Are you spending any real quality time in these areas? Do you really know what the team is up against?

I fully realize that when you visit these areas things are not always as they appear. Everyone is on good behavior when you are there. But, if you really pay attention you will soon see what they are up against minute by minute.

One of the things that will probably jump out at you is how much time your team members spend being unproductive. If nothing else, you will observe that you’ve turned your sales managers into clerks.

If they spent half as much time each day developing sales people and selling cars as they do chasing paper issues you’d sell a lot more cars and have a much better bottom line.

For gosh sakes, hire them a clerk. That’s all I’m gonna say, Tommy Gibbs

Eventually or Immediately?

I was reading an article recently on the retirement of the University of Florida’s Athletic Director, Jeremy Foley. Foley is finishing up a forty year career at UF.

You can well imagine the number of people Jeremy Foley has had to fire over the years. Of course he’s not always made the perfect decision when hiring and firing, but based on the school’s success, he’s been right far more times than he’s been wrong.

One of Foley’s sayings is, “If something needs to be done eventually, it needs to be done immediately.”

You will often find that to be a characteristic and trait of exceptional leaders. They see what needs to be done and they do it immediately.

You as a leader know there are things you eventually need to do, but for whatever reason you keep putting it off.

You know there are people you need to eventually replace. If you know you need to eventually replace them, then you need to do it immediately.

You know you need to eventually change your pay plans. If you know you need to eventually change pay plans, then you need to do it immediately.

You know you need to eventually get rid of packs. If you know you need to eventually get rid of them, then you need to do it immediately.

There’s a long list of things you know you need to eventually do.
If you want to be a better leader, you would do them immediately.

That’s all I’m gonna say, Tommy Gibbs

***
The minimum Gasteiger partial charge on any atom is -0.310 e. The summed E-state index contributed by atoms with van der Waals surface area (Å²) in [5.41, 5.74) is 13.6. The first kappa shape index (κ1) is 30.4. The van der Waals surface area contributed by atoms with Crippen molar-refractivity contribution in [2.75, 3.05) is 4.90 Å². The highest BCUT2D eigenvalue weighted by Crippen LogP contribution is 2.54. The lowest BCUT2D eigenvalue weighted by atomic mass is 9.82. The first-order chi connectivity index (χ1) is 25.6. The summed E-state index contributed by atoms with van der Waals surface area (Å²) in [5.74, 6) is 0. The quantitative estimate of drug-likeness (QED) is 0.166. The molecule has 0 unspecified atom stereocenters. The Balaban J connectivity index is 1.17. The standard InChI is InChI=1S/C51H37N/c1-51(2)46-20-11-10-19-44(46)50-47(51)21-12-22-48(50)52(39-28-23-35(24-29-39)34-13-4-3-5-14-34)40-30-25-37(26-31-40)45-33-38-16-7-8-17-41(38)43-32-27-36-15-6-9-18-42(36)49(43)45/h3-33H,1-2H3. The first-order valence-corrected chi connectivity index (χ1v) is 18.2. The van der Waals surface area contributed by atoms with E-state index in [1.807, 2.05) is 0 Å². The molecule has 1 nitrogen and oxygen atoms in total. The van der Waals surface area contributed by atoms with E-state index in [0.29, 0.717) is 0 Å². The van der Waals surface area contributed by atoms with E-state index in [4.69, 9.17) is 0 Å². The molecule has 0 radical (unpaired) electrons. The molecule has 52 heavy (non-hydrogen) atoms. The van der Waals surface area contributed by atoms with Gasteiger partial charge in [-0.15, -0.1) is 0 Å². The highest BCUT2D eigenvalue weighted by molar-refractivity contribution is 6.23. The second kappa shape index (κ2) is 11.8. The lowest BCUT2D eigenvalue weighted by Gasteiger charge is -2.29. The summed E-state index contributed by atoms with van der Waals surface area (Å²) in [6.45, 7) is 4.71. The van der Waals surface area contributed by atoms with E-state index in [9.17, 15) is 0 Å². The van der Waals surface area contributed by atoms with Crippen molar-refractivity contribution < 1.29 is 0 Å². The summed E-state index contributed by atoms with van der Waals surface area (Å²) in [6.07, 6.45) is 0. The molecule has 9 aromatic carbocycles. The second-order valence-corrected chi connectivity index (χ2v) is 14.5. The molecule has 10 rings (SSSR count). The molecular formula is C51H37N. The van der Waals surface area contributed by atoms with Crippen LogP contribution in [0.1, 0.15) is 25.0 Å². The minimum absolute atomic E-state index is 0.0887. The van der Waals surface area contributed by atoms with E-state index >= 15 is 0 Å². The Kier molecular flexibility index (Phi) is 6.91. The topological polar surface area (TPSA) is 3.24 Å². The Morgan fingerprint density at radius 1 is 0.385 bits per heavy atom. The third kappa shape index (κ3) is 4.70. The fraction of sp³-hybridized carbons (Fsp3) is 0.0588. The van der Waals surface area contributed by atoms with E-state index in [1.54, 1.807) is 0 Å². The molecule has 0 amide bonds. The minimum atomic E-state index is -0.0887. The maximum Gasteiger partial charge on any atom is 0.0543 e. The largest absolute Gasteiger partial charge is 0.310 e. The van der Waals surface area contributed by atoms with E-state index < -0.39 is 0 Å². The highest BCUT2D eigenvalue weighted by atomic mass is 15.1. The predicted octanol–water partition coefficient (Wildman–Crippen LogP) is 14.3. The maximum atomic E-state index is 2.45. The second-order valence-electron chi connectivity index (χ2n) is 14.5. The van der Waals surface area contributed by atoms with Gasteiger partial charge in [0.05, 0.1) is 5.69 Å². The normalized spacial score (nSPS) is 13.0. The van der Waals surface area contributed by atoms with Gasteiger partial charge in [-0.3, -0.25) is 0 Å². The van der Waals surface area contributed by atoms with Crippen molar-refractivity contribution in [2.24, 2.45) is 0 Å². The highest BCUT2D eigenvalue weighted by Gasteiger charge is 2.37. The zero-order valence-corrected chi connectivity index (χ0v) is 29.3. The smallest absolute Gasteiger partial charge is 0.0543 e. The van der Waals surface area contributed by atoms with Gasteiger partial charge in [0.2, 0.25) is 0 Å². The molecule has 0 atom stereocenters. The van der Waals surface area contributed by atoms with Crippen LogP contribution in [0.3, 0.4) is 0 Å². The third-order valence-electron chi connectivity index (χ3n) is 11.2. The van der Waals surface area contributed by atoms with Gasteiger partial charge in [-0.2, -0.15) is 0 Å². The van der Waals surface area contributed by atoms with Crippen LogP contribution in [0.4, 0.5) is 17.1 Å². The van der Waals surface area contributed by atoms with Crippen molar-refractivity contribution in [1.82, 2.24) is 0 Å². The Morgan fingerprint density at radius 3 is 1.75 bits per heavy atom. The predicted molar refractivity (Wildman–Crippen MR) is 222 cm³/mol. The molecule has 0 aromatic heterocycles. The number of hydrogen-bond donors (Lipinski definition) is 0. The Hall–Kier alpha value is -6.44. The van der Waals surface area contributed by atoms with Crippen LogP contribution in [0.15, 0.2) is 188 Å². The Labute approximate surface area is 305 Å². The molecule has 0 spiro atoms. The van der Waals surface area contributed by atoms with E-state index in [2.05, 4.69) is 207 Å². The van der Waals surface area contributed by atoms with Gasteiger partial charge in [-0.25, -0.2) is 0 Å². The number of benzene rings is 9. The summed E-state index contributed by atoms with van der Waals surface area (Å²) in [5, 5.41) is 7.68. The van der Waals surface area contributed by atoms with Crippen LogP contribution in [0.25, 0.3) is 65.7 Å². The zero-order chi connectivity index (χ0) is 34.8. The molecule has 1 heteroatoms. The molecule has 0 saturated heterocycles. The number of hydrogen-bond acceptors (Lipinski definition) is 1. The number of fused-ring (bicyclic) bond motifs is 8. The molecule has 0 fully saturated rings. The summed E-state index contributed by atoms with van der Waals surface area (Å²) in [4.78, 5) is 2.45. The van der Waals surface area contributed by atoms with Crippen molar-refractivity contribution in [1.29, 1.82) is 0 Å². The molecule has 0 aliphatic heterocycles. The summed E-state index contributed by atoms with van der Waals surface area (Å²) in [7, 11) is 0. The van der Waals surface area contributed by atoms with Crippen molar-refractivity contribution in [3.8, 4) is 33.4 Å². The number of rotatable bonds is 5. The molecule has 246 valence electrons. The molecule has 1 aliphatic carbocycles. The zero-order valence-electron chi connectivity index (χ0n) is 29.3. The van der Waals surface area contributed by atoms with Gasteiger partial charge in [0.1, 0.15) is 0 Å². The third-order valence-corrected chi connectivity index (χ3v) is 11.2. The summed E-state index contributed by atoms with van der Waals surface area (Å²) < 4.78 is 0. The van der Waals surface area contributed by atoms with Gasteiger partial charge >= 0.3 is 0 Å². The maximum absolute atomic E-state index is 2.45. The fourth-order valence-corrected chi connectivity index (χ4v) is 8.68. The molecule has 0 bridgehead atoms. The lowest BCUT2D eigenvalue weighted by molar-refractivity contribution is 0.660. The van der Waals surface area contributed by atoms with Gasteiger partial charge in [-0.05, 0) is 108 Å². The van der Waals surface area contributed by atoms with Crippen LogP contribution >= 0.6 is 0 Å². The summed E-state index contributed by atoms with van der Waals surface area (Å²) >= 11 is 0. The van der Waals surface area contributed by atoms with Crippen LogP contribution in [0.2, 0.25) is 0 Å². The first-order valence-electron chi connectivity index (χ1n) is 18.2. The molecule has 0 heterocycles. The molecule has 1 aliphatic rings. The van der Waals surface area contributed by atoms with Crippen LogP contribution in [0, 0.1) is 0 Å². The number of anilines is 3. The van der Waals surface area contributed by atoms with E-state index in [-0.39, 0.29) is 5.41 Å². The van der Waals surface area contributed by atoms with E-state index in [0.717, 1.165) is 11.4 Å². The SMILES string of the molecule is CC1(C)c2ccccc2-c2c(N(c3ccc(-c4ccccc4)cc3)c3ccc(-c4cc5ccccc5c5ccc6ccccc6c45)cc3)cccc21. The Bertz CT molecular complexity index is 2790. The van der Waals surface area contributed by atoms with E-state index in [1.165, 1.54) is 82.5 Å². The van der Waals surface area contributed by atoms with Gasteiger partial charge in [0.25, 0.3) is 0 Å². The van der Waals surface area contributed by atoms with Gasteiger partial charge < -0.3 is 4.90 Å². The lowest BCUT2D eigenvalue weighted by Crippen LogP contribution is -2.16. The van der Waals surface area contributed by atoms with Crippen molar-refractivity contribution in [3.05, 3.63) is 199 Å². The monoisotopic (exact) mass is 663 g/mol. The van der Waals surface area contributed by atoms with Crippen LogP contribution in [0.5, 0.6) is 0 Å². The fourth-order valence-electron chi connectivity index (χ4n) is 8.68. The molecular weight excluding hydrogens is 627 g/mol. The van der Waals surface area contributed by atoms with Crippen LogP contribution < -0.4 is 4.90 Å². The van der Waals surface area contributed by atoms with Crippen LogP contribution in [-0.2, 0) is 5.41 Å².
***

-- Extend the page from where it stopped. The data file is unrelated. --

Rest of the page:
Try Some Old School

The more involved you can get your entire sales staff in your used car department, the more likely they are to sell a few more used cars for you.

Back in the ’80s, I stole the idea of Adopt-a-Car from my good friend Tim Deese, who’s been a used car guru for about the last 35 years.

It works very well when you have the discipline to work it. It has the potential to evaporate quickly so I suggest you consider trying it for 60 days. When I say try it, I mean announce that you’re only going to do it for 60 days so you don’t look stupid when the evaporation factor bites you in the butt. You can always renew it.

The fundamental adopt-a-car program is that each sales person has their own used car inventory and they get paid extra money if they sell their own units. If another sales person sells one of their cars they still get paid on it.

I’d recommend it be $100/$50. It’s easy extra money. If it would make you feel better, then add another $100 to the cost of each unit as it comes into your inventory so that when you finally pay it you’ve already expensed it.

If a sales person trades a car in, that car is part of his/her inventory. All other inventory is distributed on a rotating basis to the entire staff. When you first start the program you will have some orphan cars that you would do the same with.

In order to make this work you have to have the discipline to take cars away when a sales person doesn’t adhere to the program. The main reason we are going to pay them to sell their own inventory is to get them to help us make sure the car is standing tall at all times.

Here are some reasons to take a car away:

1. Cosmetic problems
2. Trash in the interior
3. Gas on empty
4. FTC and/or window stickers edgy
5. Hang tags not properly displayed

And now for the lot walk kicker. During the course of the lot walk, the sales people must be able to recite the following on their inventory:

1. Year, make and model of the car
2. Mileage of the car
3. How long we have owned it
4. The Internet Price and Last price change
5. Something they know about this car. It may be one owner or something they looked up about this model on the Internet.

You can come up with your own list, but if you are going to pay them to sell their own inventory then you need to require them to know something about it.

Make sure that when you do the lot walk you take a copy of the inventory with you and check them off as you go. “Voila,” there will be some missing cars and the used car manager and sales staff need to have an answer.

Adopt-a-Car is old school. Creating accountability is old school. Try some old school, that’s all I’m gonna say, Tommy Gibbs

Did You Play Sports?

I think that a large percentage of successful people played a sport or two along the way.